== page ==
In the 1980s, Mesa’s Fiesta District was considered one of the Valley’s foremost shopping and entertainment districts. The area, which encompasses U.S. 60 to Southern Avenue, and Extension to Dobson roads, experienced a gradual decline after the opening of several competing venues in other parts of Mesa, including Superstition Springs, Arizona Mills, Riverview and Tempe Marketplace.
After advice from urban-planning experts in 2009, the City of Mesa faced facts that Fiesta would never again be a regional retail mecca, but could be suitable for mixed-use, urban-style development. Plans were put into motion to make the area more pedestrian-friendly and offer catalysts for private investment.
Revitalization has begun. In October, the City of Mesa opened a new police station southeast of the Bank of America tower on Alma School Road. Workers are now in the process of tearing up Southern Avenue for a $10 million reconstruction and landscaping project.
Mayor Scott Smith has named Fiesta as one of four key economic-development nodes across the city. Mesa Community College, one of the main anchors for the district, is playing a major role in the revitalization by moving forward on several large construction projects.
The former Harkin’s Theatre at the Southeast corner of the campus is being remodeled into a new Performing Arts Center. The center will support music and dance programs and bring many performances back to campus which are currently held off site. A new Art Gallery and Enrollment Center will also provide more opportunities for Mesa residents.
Recently, MCC geography instructor Steve Bass made a presentation on Urban Geography in the Fiesta District as part of Geography Awareness Week. We thought we’d share his insight into what the future may hold for Mesa’s Fiesta District and MCC.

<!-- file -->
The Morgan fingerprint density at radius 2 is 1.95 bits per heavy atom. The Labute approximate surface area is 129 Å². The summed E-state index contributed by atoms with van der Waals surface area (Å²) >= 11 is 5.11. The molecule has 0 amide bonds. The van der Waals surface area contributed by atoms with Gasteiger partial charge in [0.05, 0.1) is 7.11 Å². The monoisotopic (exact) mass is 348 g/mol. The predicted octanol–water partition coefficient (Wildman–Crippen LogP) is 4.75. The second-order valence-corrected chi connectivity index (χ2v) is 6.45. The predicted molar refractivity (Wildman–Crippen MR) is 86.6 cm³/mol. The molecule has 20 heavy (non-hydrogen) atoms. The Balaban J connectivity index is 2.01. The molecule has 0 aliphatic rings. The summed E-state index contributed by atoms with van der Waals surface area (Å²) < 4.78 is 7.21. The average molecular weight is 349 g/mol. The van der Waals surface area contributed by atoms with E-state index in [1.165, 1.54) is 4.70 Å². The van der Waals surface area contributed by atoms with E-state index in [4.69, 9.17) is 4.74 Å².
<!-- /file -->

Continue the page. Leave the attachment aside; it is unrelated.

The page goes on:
Question: Steve, in your opinion, does the Fiesta area have a good chance of being successfully revitalized into a thriving urban area?
Answer: Yes, the Fiesta District and surrounding neighborhoods possess a strong potential to become a thriving urban area. This portion of Mesa possesses two strong anchors, Mesa Community College and Banner Desert Medical Center. It is ideally located within close proximity to U.S. 60, Loop 101, and the light-rail line. Inner suburban locations such as southwest Mesa are attractive for increased density mixed-use development.
Q: What role would MCC play?
A: As a major landowner, employer and attraction in southwest Mesa, MCC will play an important role in the revitalization of the area. There are opportunities for partnerships between MCC and other private and public institutions for shared use of facilities. MCC's Community Rose Garden serves as a current example. There are also opportunities for shared marketing, such as discounts at local establishments for MCC students and employees, and on-campus job recruitment by local employers. MCC possesses enormous resource talent among our employee and student populations. It will be beneficial to utilize this talent in the planning and implementation of Fiesta District improvements.
Q: What is the biggest factor in making the revitalization successful?
A: While revitalization of the Fiesta District is dependent upon the strength of the economy at the macro level, much can be done locally. It is important that we view the Fiesta District as inclusive of surrounding neighborhoods. The era of "big-box" land uses in inner suburban locations is being replaced by mixed-use developments, where housing, employment and entertainment are located within close proximity. Mesa has taken a step in this direction by investing in a streetscape project along Southern Avenue in an effort to attract new residents to the area. A key component to the success of the Fiesta District will be a frequent and convenient transit connection to the light rail extension along Main Street.